Thursday, February 22, 2024

Manage Theme Colors in Angular Using an Object Map

In the Using an Angular Service to Read Sass Variables tutorial we learned how to fetch theme colors that are defined in a Sass .scss file using a service. The associated demo app provided radio buttons to select between standard theme colors and a lighter or darker variation. Here is an example of how that looked.

How to read Sass variables in Angular


While the previous article described how the app loaded the colors from the Sass .scss file, this one will cover how to store color and variation combinations for easy access from the ColorService.

Mapping Loaded Color Properties to a Specific Theme

Recall that the ColorService’s loadColors() method simply loaded each theme color into a Map as a CSS name/value pair:

ColorMap example in CSS and Angular


From there, we could just store each of these to a variable such as backgroundColor, borderColor, etc. The problem with that is that the number of variables required grows exponentially with each variation required. For example, if we had only a light and dark option, we would now need three variables for each property – one for the property and one for each state. A better idea might be to simply update the Map keys to accept a property+option combination. Having gone through the process of reading in the CSS properties in the last article, let’s refactor the loadColors() code to transform CSS properties into a more useful key format.

Read: Introduction to TypeScript and Its Features

Iterating over Enums with TypeScript

Enums are not supported by vanilla JavaScript, so, behind the scenes, TypeScript enums are transpiled into associative arrays:

//in TypeScript
export enum PropertyNames {
  background  = 'background',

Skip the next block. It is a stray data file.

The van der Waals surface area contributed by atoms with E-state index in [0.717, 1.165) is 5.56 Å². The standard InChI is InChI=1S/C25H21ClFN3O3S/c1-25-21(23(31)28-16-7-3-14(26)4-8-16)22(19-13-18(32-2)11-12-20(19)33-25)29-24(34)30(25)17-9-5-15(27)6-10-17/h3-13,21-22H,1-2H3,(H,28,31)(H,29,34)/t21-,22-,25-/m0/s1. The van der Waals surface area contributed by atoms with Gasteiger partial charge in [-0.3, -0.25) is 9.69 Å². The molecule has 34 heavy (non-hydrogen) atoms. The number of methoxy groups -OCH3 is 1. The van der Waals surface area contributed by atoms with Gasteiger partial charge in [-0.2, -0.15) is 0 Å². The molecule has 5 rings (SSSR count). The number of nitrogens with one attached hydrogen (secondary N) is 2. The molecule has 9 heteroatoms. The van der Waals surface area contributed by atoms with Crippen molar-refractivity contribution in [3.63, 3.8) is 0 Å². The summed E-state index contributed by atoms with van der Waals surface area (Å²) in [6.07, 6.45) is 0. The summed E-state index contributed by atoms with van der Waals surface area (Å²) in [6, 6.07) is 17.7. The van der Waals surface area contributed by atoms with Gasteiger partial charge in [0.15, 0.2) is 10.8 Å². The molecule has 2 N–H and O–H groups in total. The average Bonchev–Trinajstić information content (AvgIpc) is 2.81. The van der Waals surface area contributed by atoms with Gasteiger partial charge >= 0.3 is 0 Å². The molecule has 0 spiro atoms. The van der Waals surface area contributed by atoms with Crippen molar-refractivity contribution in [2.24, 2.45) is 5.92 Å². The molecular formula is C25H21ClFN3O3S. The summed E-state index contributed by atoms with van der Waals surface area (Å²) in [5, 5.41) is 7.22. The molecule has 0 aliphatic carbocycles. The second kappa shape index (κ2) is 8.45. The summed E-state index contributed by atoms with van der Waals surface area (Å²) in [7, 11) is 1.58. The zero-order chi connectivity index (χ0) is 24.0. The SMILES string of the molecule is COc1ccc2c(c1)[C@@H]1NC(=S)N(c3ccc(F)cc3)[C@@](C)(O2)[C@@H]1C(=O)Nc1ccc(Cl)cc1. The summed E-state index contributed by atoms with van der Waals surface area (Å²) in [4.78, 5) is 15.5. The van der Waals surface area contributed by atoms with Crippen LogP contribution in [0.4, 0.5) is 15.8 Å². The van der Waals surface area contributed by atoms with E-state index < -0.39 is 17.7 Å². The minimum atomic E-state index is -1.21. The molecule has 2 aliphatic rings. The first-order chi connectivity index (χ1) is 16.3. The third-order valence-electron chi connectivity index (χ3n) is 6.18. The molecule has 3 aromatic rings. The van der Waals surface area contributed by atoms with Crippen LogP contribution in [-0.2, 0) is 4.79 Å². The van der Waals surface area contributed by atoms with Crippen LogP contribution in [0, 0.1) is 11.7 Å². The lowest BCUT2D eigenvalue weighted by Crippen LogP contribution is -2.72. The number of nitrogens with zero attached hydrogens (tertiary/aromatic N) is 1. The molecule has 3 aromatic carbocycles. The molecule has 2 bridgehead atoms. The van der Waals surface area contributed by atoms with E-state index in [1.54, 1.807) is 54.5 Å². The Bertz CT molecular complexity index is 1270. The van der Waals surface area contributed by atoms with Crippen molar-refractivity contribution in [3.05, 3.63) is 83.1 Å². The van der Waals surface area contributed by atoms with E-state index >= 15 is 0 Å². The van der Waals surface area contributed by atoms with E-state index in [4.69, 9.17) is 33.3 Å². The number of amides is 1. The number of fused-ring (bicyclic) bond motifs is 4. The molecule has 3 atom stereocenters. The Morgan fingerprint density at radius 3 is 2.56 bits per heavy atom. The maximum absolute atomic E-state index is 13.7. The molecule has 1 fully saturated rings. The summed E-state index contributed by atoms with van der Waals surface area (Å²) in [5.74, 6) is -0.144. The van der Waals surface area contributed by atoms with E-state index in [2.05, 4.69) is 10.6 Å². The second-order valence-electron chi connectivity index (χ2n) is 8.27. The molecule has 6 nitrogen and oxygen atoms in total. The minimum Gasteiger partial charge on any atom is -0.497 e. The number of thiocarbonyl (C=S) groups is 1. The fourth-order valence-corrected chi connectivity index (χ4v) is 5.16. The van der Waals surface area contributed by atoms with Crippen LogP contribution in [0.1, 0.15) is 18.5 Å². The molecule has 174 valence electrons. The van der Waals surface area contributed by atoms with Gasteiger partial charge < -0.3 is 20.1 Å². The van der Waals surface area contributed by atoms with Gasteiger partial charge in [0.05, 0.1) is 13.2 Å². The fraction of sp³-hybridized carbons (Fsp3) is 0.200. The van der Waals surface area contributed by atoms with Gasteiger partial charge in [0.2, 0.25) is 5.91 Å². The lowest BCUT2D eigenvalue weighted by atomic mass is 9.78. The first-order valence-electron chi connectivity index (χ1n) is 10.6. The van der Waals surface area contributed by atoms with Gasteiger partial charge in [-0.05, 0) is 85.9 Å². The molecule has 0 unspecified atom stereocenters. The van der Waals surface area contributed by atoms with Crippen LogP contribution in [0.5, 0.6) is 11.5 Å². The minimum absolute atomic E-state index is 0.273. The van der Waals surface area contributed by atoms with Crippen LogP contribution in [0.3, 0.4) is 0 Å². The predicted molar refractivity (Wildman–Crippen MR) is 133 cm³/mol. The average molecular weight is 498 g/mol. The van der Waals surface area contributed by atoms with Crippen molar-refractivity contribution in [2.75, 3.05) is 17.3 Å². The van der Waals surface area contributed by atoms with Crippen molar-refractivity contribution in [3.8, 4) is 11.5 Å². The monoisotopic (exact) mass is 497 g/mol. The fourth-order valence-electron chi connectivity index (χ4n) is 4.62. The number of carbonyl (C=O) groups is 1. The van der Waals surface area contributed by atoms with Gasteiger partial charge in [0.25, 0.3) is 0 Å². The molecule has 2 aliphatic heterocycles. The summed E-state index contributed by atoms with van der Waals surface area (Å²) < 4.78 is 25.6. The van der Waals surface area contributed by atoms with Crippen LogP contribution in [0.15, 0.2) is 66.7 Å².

hover       = 'hover',
  focusborder = 'focus-border'

export enum ColorOptions {
  standard = '',
  light    = 'light',
  dark     = 'dark'

//transpiled JavaScript
var PropertyNames;
(function (PropertyNames) {
    PropertyNames["background"] = "background";
    PropertyNames["hover"] = "hover";
    PropertyNames["focusborder"] = "focus-border";
})(PropertyNames = exports.PropertyNames || (exports.PropertyNames = {}));

var ColorOptions;
(function (ColorOptions) {
    ColorOptions["standard"] = "";
    ColorOptions["light"] = "light";
    ColorOptions["dark"] = "dark";
})(ColorOptions = exports.ColorOptions || (exports.ColorOptions = {}));

As such, we can obtain an enums keys and values using the ES2017 Object.keys() and Object.values() methodsn order to use them; we’ll need to configure the TypeScript library to ES2017 or later by setting the –lib compiler option. For example, using tsconfig.json:

"compilerOptions": {
    "lib": ["es2017", "dom"]

Now we can iterate over the PropertyNames and associate ColorOptions with each:

export class ColorService {
  private _colorMap: Map<string, string> = new Map();
public loadColors() {
  // Read the custom property of body section with given name:
  const appElement = 
  if (appElement && appElement.length > 0) {
    const appStyles = window.getComputedStyle(appElement[0]);
    Object.values(PropertyNames).forEach(propertyName => {
      Object.values(ColorOptions).forEach(colorOption => {

Inside the nested forEach() loops, we can assemble the CSS variable name from a combination of constants and enum values. It produces a potential CSS variable name like “–dark-hover-color” or “–focus-border-color”:

Object.values(PropertyNames).forEach(propertyName => {
  Object.values(ColorOptions).forEach(colorOption => {
    const cssVariableName = CSS_PREFIX
      + (colorOption 
        ? `${colorOption}${CSS_DELIMITER}` 
        : '')
      + `${propertyName}${CSS_DELIMITER}`
      + CSS_SUFFIX;

I said “potential” because we have not actually defined every possible color option for each property name. Here are all of the theme colors contained in the app.component.css file:

.color-demo-app {
  --background-color: #{$backgroundColor};
  --light-background-color: #{$lightBackgroundCcolor};
  --hover-color: #{$hoverColor};
  --dark-hover-color: #{$darkHoverColor};
  --focus-border-color: #{$focusBorderColor};
  --dark-focus-border-color: #{$darkFocusBorderColor};